Once every seven years, there is a Shemitah year: “And [the produce of] the Sabbath of the land shall be yours to eat for you, for your male and female slaves, and for your hired worker and resident who live with you. And all of its produce may be eaten [also] by your domestic animals and by the beasts that are in your land.”
The land is temporarily assigned to the public (to the court), which cares for the trees and plants, collects the produce and distributes it equally to everyone. This economic system combines within it the positive elements of the competitive race to success that is the hallmark of the American system, as the landowner spends six of every seven years working to enhance his production and personal gain, with the advantages of the socialist system that governs the seventh year of every cycle.
Moreover, on the seventh year, during which everyone is equal, the landowner has the opportunity to experience the lifestyle of the poor person. The landowner is forbidden from eating a larger portion of the produce of his own land than is distributed to all others. He waits in line with everyone else for the court administrators to distribute the produce and thus experiences the hardship and feelings of insecurity and humbleness of the poor.
Following the Shemitah year, after he has had the opportunity to truly absorb these feelings of what it means to be destitute, he returns to his land and to the competitive race of a success based society. Life ostensibly returns to normal in the first year of the next seven year cycle, but this is not truly the case. A new and remade man returns to the free market, one who has experienced first-hand what it means not to have financial security and to be penniless. When the harvest season comes to a close and the landowner will be required to separate the corner of his field for the poor (pe’ah), he shall do so willingly and generously. When he has the opportunity to give charity from his profits he will give more liberally than someone who never experienced what it means to be poor. In this way, society returns to function as a free and competitive market but with different members, as the people who function within it have acquired new feelings and perspectives with respect to providing assistance and a helping hand to those in need. Thus, when the landowner renews his race to success in the free market, he does so with a deep understanding and empathy for what it means to be weak and destitute and with a special sensitivity to the personal dignity and needs of the poor. Over the years, it is possible that the constant competition dulls the sensitivities acquired during the Shemitah year, and this is why the Torah instituted a regular cycle, so that such feelings are renewed time and again.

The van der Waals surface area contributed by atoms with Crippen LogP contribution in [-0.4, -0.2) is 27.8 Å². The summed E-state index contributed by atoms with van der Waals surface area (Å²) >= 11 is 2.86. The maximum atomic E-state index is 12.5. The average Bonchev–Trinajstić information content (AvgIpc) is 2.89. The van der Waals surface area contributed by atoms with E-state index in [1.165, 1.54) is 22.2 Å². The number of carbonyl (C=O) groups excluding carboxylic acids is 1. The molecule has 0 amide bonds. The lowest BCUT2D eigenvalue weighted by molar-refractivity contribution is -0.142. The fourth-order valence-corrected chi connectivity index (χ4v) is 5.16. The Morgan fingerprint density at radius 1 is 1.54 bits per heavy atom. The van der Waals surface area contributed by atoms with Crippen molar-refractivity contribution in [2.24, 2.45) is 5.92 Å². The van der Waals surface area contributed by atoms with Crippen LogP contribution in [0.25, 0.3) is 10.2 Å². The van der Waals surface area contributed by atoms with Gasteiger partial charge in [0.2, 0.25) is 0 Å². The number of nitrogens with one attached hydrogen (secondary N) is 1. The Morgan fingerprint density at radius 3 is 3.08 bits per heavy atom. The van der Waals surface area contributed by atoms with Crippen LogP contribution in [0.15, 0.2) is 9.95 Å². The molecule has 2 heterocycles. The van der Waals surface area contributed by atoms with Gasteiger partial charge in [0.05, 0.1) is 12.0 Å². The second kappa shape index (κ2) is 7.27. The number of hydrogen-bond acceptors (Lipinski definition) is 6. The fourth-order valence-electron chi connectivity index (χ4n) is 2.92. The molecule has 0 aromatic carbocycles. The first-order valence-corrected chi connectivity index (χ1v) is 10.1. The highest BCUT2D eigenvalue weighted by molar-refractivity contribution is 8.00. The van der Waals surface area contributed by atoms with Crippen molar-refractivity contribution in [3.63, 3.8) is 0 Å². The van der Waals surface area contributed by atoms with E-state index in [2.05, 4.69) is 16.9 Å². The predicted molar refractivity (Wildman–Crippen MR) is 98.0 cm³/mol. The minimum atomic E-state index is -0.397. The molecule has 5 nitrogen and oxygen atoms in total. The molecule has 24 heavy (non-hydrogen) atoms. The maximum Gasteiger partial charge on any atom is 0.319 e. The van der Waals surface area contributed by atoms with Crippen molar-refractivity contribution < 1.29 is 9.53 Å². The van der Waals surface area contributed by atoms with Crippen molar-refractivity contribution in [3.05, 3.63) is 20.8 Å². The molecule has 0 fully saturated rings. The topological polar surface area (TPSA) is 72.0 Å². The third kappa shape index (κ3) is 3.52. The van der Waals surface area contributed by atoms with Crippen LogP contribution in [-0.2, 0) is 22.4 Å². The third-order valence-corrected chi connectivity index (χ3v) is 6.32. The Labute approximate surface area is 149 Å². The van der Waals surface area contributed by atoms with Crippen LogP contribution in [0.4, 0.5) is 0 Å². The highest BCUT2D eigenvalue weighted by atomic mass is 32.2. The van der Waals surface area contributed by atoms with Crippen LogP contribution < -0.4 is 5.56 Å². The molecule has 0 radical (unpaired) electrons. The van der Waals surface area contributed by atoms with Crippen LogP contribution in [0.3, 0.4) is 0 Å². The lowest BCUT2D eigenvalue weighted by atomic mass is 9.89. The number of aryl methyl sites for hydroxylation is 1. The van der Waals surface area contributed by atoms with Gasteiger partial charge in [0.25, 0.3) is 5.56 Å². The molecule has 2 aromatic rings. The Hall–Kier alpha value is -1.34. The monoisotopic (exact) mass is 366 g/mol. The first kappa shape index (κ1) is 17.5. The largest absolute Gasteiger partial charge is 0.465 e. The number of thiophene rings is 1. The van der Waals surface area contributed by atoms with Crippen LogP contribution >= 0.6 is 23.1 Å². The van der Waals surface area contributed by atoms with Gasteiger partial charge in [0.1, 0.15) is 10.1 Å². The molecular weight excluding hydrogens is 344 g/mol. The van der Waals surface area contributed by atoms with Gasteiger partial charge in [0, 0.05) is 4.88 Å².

In addition to the Shemitah cycle, every fifty years (approximately once in the lifetime of every person) all of the land returns to its original owners and the entire society resets itself economically and socially upon even terms for all its members. In our times, when the western free market driven world is searching for its way in the darkness of the worldwide financial downturn, and with the socialist system having already experienced total collapse, the State of Israel and the people of the book are presented with the opportunity to be a beacon unto the nations, to teach the entire world the socioeconomic system prescribed by the Torah in order to establish a world under the kingdom of Hashem.
Moshe Bigel is the community rabbi of Meitar and a member of the kashrut committee of Tzohar